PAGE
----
And Texas is growing fast. The US Census claims the overall Texas population will grow by 6.7 million people over the next 15 years to 33.3 million, but the state of Texas believes it could be more.

And it’s not just a booming population – it’s a shifting population. Today, 80% of Texans identify as white, though this drops to 44% for non-Hispanic whites. Those who identify as Hispanic or Latino are 38% of Texas’s population.

But Looming Boom: Texas Through 2030 by Texas A&M University shows that in just a few years Hispanics will overtake non-Hispanic whites (table 2). By 2030 half of all Texans might be Hispanic. And unlike the northeast, Texas will remain a younger state.

Because younger and Hispanic voters are more likely to vote Democratic, liberals have hopes of Turning Texas Blue.

This is overly optimistic, however, because Anglos are more likely than Hispanics to vote. And Hispanics are a younger demographic, meaning less of the population is of voting age. Besides, Hispanics are a more diverse group than some might realize – they’re more conservative than Anglo Democrats.

That is, Anglo Texans are solidly Republican which makes Democratic inroads difficult. But the GOP may find it easier to appeal to conservative Hispanics – though this will require softening the Republican attitude toward immigration.

We won’t see any change in Texan voting patterns in the 2016 presidential election. And while there probably won’t be much of a shift in 2020’s election, wonks looking at the fine print may notice a glitch in the Matrix.

Even in 2024 most Texans will likely vote for a Republican president because Anglo voter turnout will probably still exceed Hispanic voter turnout.

But the 2028 election should be interesting. I’m guessing that by then Texas will be purple, meaning it will be a swing state like Florida and Ohio are now. This means Republicans can still carry Texas in 2028, but they’ll have to work harder.

Beyond 2028, Texas will probably remain purple, but it will never be Massachusetts or California.

US History from a Latino Perspective

European colonization of what is now the United States starts with the English landing in Virginia and Massachusetts.

Well, not so fast, says Felipe Fernández-Armesto. In his book, Our America: A Hispanic History of the United States, Fernández-Armesto points out that in 1508 Puerto Rico became the first permanent European settlement in what is now US territory. St. Augustine, Florida and Santa Fe, New Mexico are also Spanish settlements predating the English.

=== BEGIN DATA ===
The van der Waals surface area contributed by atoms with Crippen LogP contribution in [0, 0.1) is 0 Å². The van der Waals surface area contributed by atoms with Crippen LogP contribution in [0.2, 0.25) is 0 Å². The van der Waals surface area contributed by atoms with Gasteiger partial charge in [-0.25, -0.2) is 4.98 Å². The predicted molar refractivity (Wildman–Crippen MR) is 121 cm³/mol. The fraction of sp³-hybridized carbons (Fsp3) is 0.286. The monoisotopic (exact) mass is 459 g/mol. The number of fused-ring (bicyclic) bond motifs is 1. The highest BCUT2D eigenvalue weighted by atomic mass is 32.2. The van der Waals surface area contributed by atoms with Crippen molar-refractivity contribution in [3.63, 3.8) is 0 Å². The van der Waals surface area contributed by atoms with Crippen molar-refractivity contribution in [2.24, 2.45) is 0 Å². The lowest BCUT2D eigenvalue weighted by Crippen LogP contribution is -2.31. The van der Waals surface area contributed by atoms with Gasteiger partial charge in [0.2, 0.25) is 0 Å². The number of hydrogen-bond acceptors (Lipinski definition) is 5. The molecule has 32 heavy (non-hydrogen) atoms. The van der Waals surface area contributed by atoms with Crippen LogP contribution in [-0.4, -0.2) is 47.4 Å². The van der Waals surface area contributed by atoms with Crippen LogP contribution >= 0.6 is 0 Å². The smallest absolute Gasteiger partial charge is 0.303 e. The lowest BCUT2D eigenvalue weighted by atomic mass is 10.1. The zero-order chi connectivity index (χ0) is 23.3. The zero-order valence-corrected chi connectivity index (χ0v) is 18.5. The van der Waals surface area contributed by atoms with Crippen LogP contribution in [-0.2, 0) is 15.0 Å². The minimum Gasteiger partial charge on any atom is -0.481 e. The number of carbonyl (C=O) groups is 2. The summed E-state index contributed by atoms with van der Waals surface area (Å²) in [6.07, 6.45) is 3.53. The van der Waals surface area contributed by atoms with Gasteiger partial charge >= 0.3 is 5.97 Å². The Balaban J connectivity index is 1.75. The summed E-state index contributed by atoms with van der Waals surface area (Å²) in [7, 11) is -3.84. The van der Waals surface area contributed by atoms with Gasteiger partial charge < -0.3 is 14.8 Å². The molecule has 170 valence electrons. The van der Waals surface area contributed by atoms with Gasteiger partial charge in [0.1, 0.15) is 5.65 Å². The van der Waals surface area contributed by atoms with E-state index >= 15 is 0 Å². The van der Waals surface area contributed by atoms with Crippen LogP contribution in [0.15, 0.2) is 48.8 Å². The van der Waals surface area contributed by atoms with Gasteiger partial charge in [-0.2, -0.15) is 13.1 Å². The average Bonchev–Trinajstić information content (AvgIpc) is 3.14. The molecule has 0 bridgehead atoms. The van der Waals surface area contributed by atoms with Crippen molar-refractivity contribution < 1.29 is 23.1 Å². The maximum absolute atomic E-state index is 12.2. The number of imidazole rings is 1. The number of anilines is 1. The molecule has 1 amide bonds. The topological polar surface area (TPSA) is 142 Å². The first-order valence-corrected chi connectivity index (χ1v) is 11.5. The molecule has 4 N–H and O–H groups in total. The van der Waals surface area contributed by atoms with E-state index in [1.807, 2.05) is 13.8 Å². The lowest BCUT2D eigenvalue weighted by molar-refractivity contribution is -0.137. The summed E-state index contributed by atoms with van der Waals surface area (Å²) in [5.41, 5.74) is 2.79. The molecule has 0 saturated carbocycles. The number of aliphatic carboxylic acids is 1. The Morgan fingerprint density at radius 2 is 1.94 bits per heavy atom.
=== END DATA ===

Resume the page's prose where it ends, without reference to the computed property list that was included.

Fernández-Armesto challenges us to read American history, not east to west, but north to south: as Mexico expanded into Tejas, California, Colorado and points between, it ran up against US manifest destiny.

The Mexican territory of Tejas, for example, had an illegal immigration problem: white Anglos were moving into the land they mispronounced as Texas, and they brought black slaves with them despite slavery being illegal in Mexico. There were wars (remember the Alamo?) culminating in the Mexican-American War, which Anglo-Americans have mostly forgotten, but which Mexicans and Mexican-Americans remember as well as Southerners remember the Civil War.

Following US acquisition of what is now the Southwest, property owned by Mexicans was confiscated, programs of forced Anglicization were imposed, and racial discrimination (including lynchings) began.

Yet, today we hear people asking, where did all these Hispanics come from?

Fernández-Armesto closes his book by explaining “Why the United States Is – and Has to Be – a Latin American Country” :

…the perspective advocated in this book [is] the United States as a country with a Hispanic past as well as a Hispanic future. Migrants from Hispanic America need not be feared as intruders: they can be welcomed as homecomers. Their language need not be treated as a threat, but relished as an enhancement and embraced as an opportunity. …In the United States we must make pluralism work because, paradoxically perhaps, it is the one creed that can unite us.

p.352-353